Mary Burton

1819 – 1909

Social Reformer & first female director of Heriot-Watt University

Mary Burton was born in Aberdeen but moved to Edinburgh in 1832 with her widowed mother and brother. She never married, but raised her orphaned nephews and nieces, and was educated by her mother. She dedicated her life to working for the furtherance of women and supporting the poor.  She persuaded the Watt Institution and School of Arts (forerunner of Heriot-Watt University) to open its classes to female students in 1869, and became its first woman director in 1874.

When the Institution became Heriot-Watt College in 1885 she became a life governor, and in her will she left legacies for prizes for evening-class students of both genders, and to the Edinburgh National Society for Women’s Suffrage to campaign for the admission of women to sit as members of parliament, either at Westminster or in a Scottish Parliament. She was a campaigner for women’s suffrage and Irish Home Rule, and urged that universities should be open in the evening to admit working people.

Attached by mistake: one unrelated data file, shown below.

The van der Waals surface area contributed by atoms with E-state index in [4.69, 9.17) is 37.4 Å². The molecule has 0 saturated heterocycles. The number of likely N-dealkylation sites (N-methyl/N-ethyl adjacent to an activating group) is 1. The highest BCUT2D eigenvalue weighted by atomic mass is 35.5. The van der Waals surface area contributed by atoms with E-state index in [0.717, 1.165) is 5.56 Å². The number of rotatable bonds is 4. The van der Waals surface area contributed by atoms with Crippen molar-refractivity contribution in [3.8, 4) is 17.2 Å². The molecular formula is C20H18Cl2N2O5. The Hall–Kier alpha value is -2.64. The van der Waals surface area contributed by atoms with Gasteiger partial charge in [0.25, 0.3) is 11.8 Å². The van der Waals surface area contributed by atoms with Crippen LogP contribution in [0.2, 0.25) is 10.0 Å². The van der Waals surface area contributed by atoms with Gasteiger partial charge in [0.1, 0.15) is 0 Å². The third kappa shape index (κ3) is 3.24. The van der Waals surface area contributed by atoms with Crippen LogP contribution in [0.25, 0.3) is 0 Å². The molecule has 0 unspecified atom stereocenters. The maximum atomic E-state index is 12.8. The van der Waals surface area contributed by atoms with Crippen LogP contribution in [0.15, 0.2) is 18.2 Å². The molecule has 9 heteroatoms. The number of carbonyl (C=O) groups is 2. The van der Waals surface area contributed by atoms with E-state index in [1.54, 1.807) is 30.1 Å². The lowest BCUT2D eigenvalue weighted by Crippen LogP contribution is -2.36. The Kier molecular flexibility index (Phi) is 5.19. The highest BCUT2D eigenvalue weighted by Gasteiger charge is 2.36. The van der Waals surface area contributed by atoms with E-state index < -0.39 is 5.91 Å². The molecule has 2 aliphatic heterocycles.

Burton made an income through owning 'slum' tenements in Edinburgh's Old Town, although her actions were somewhere between enlightened and paternalistic, encouraging her tenants to embrace thrift and cleanliness, while abstaining from alcohol.

Burton died at Elmhill House, that part of Aberdeen Royal Lunatic Asylum which cared for private patients, and lies buried in Dean Cemetery in Edinburgh. A building within Heriot-Watt University is named in her honour.

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